They do this using the several tracheal gills they have on either side.
Here’s a quick explanation of how dobsonfly larvae breathe underwater. They have eight pairs of appendages on their sides, which resemble legs but have gill tufts at their ends.
These feathery gills increase the surface area that the larvae can use to absorb oxygen. They also have a set of puffy gills similar to dandelions, which they can wave in the water to extract more oxygen.
But the unusual aspect is that, in addition to the gills, hellgrammites also have spiracles that they can use to breathe directly from the air when they’re on the surface.
Their choice of habitat helps them in respiration – fast-flowing and shallow waters contain higher amounts of oxygen.
Frequently Asked Questions
1. How do dobsonflies protect themselves?
In the larval stage of its life cycle, the dobsonfly is an ambush predator that hunts other insect species in the water using pincer-like mandibles.
Adult dobsonflies use these same mandibles for self-defense and to fight off rivals during the breeding season. In males, the mandibles grow significantly larger upon maturity.
2. How many eyes does a dobsonfly have?
Dobsonflies shares several similarities with dragonflies. This applies to their eyes too. Just like dragonflies, dobsonflies have three simple eyes. They are not able to see a whole lot with them, but it is enough for them to see the light and shadows.
3. How many legs does a dobsonfly have?
Like most members of the insect world, dobsonflies have three pairs of legs. Hellgrammites appear to have many pairs of legs and closely resemble centipedes in this respect.
However, they have the same number of legs as adults. The remaining leg-like appendages aren’t real legs – they have tracheal gill tufts at their ends.
4. What happens if a dobsonfly bites you?
There’s no need to panic about a dobsonfly bite, as they don’t cause any diseases.
Although the females can inflict a painful bite, the pain doesn’t last long. As for the males, their mandibles are too long to bite properly. Their bites aren’t painful at all.
If you live near a water body in North America, there’s a chance that you might encounter Eastern Dobsonflies in your home.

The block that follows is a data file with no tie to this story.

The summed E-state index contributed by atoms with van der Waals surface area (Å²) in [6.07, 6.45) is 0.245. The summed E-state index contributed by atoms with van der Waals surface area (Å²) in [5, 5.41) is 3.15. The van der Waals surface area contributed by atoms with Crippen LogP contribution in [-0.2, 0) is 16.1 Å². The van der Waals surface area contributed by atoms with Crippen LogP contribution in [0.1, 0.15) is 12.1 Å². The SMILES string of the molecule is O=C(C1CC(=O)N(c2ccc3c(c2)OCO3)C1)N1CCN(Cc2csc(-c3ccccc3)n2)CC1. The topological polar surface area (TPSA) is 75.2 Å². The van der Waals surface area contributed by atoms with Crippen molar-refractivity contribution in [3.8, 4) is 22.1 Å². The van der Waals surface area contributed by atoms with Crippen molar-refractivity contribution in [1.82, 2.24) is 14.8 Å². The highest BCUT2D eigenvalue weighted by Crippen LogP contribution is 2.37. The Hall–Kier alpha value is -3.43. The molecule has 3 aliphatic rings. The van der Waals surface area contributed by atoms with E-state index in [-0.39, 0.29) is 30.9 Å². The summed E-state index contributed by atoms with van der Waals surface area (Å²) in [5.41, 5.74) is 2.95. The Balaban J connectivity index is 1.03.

Although it’s uncommon, these insects sometimes lay their egg masses in pools too. Finding dobsonflies in or around your home indicates a relatively clean environment, as these insects avoid polluted waters.
Thank you, reader, and I hope you enjoyed reading about the amazing structural adaptations of these huge bugs.
Dobsonfly larvae are extremely unique (and rather hellish-looking) creatures.
Over the years, readers who have found them near their homes have always come back with several queries about where they live, how they adapt to living in the water, and so on.
Read on to learn more about all the questions and answers.
Letter 1 – Dobsonfly for Dinner!!!
this bug… what is it?? Hi, I found this bug outside and it was dead when I found it. It was just so strange I put it in a container and too pics of it. I can’t seem to find anything like it on the internet. I put some pictures of it in the email, but here’s the facts you might not be able to tell by the pics. It has small eyes, 6 legs that are NOT bent back like a grasshopper… They’re all down and pretty short. It has a wierd pincher thing on it’s butt… I don’t know if that’s for mating or what. It has hard tusk like things coming off it’s face. I’m not sure if they’re antenna but then it has another set of antenna on its head. It has I THINK 2 sets of wings. I could only see 2 wings, but my cousin picked up the bug and said he thought there was another set of wings under the ones we can see. If you can help me PLEASE tell me what this thing is. If you’re not the one that can ID it, please pass it on to who can. Thank you very much, Andrea Hi Andrea, It is so daring of you to serve up this male Dobsonfly for Dinner before you even knew what it was and if it was edible. We already have the larval form, known as Hellgrammites, on our edible insect page, and now we will add your toothsome specimen to that page as well.